See the connection between body and soul. Rejoice that research has found that those who follow biblical values in their lives live longer and healthier lives. Know that by making choices that are good for your spiritual health, you'll also likely be improving your physical health.
Recognize history's relevance to today. Study world history and read old literature - such as Shakespeare's plays - to see how many of the important issues in the world today are timeless. Listen to elderly people's stories of how God has redeemed their mistakes and healed their wounds. Get a sense for how God has been at work throughout history, and trust Him to continue to act powerfully today.
Learn from the church around the world. Consider what you can learn about spiritual warfare from the church in South America, about suffering from the church in China, about passionate evangelism from the church in Africa, about intercessory prayer from Korea, about an appetite for God from Russia, and about the need for revival from Europe. At home in the United States, strive to be a faithful part of our global society.
Bridge the gap between givers and receivers. Don't look down on people who are currently more needy than you. Realize that every person has seasons in life to give and to receive. Accept God's grace as a pure gift - not something you can earn. Once you embrace God's great, unconditional love for you, you can offer genuine love, with no strings attached, to other people.
Find God in the miracles of forgiveness and grace. Don't be afraid to accept God's forgiveness for your sins and His grace to live a better life. Be willing to forgive others because God has forgiven you. Seek to live a faithful life as a way of expressing your love to the God who loves you.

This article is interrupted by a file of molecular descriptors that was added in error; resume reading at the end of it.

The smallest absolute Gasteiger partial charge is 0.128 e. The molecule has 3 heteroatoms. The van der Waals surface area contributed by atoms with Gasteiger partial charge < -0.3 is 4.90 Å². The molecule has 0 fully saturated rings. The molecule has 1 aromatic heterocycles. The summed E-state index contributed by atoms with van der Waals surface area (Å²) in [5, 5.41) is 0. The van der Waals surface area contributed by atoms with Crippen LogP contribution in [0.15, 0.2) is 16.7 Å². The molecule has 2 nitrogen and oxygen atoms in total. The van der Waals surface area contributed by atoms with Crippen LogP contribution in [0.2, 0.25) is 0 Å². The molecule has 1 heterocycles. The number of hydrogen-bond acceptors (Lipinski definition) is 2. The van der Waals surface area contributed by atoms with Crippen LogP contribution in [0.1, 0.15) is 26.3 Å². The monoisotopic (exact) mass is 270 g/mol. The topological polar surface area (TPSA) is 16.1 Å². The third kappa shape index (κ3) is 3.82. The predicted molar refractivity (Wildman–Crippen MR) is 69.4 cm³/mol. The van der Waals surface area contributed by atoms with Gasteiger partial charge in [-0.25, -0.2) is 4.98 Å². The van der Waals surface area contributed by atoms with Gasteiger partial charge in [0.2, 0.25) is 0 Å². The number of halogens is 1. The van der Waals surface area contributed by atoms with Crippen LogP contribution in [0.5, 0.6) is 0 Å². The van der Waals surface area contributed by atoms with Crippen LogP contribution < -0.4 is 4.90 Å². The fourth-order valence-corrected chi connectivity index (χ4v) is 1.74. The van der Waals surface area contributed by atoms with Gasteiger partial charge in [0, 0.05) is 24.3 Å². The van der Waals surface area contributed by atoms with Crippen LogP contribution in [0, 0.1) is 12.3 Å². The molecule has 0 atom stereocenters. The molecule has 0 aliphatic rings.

See the freedom of prisoners. Volunteer at your local jail or prison, or read about some prisoners who have found spiritual freedom in the midst of physical confinement. Be inspired by how they can find genuine joy even while suffering.
Give without expecting anything in return. Let your motivation to give time and money to others be simply love for God and a desire to do what's right. Don't give to try to manipulate people or earn material rewards. Trust that God will reward you in the best way, as He chooses.
Laugh at yourself. Recognize the humor in our attempts to live in this fallen world and deal with our human foibles. Be grateful that God always stands ready to help us. Let humor melt away your stress.
Adapted from Finding God in Unexpected Places by Philip Yancey, revised edition copyright 2005 by S.C.C.T. Published by WaterBrook Press, a division of Random House, Inc., Colorado Springs, Co., www.waterbrookpress.com.
Philip Yancey is the author of 17 books, with a total of more than five million copies in print. His books include Soul Survivor, What's So Amazing About Grace? and most recently, Rumors of Another World. He lives in Colorado with his wife, Janet.